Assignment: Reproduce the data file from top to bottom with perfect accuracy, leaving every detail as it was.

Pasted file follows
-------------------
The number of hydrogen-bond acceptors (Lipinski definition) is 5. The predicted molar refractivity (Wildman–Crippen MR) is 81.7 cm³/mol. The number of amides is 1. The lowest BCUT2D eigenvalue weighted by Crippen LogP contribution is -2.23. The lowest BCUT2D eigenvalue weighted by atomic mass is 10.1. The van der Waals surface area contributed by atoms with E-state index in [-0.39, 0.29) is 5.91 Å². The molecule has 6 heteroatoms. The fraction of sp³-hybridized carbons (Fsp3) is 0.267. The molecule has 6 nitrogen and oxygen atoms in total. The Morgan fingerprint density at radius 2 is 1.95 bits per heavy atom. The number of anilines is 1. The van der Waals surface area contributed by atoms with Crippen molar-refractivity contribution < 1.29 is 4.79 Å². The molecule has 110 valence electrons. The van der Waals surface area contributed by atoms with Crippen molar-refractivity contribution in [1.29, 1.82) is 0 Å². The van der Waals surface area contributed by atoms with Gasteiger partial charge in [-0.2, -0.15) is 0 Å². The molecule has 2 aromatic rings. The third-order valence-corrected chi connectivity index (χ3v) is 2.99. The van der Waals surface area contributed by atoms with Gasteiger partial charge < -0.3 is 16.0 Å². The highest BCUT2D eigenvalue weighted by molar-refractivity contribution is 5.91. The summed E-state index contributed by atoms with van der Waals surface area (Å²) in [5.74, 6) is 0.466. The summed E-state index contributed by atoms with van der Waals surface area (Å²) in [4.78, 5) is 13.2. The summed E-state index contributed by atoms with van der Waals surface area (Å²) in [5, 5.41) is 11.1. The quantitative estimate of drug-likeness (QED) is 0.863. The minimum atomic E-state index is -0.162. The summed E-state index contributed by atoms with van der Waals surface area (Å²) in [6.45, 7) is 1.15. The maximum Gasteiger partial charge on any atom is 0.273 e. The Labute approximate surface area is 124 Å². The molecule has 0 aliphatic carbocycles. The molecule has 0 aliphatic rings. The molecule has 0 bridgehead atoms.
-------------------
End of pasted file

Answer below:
The number of hydrogen-bond acceptors (Lipinski definition) is 5. The predicted molar refractivity (Wildman–Crippen MR) is 81.7 cm³/mol. The number of amides is 1. The lowest BCUT2D eigenvalue weighted by Crippen LogP contribution is -2.23. The lowest BCUT2D eigenvalue weighted by atomic mass is 10.1. The van der Waals surface area contributed by atoms with E-state index in [-0.39, 0.29) is 5.91 Å². The molecule has 6 heteroatoms. The fraction of sp³-hybridized carbons (Fsp3) is 0.267. The molecule has 6 nitrogen and oxygen atoms in total. The Morgan fingerprint density at radius 2 is 1.95 bits per heavy atom. The number of anilines is 1. The van der Waals surface area contributed by atoms with Crippen molar-refractivity contribution < 1.29 is 4.79 Å². The molecule has 110 valence electrons. The van der Waals surface area contributed by atoms with Crippen molar-refractivity contribution in [1.29, 1.82) is 0 Å². The van der Waals surface area contributed by atoms with Gasteiger partial charge in [-0.2, -0.15) is 0 Å². The molecule has 2 aromatic rings. The third-order valence-corrected chi connectivity index (χ3v) is 2.99. The van der Waals surface area contributed by atoms with Gasteiger partial charge < -0.3 is 16.0 Å². The highest BCUT2D eigenvalue weighted by molar-refractivity contribution is 5.91. The summed E-state index contributed by atoms with van der Waals surface area (Å²) in [5.74, 6) is 0.466. The summed E-state index contributed by atoms with van der Waals surface area (Å²) in [4.78, 5) is 13.2. The summed E-state index contributed by atoms with van der Waals surface area (Å²) in [5, 5.41) is 11.1. The quantitative estimate of drug-likeness (QED) is 0.863. The minimum atomic E-state index is -0.162. The summed E-state index contributed by atoms with van der Waals surface area (Å²) in [6.45, 7) is 1.15. The maximum Gasteiger partial charge on any atom is 0.273 e. The Labute approximate surface area is 124 Å². The molecule has 0 aliphatic carbocycles. The molecule has 0 aliphatic rings. The molecule has 0 bridgehead atoms.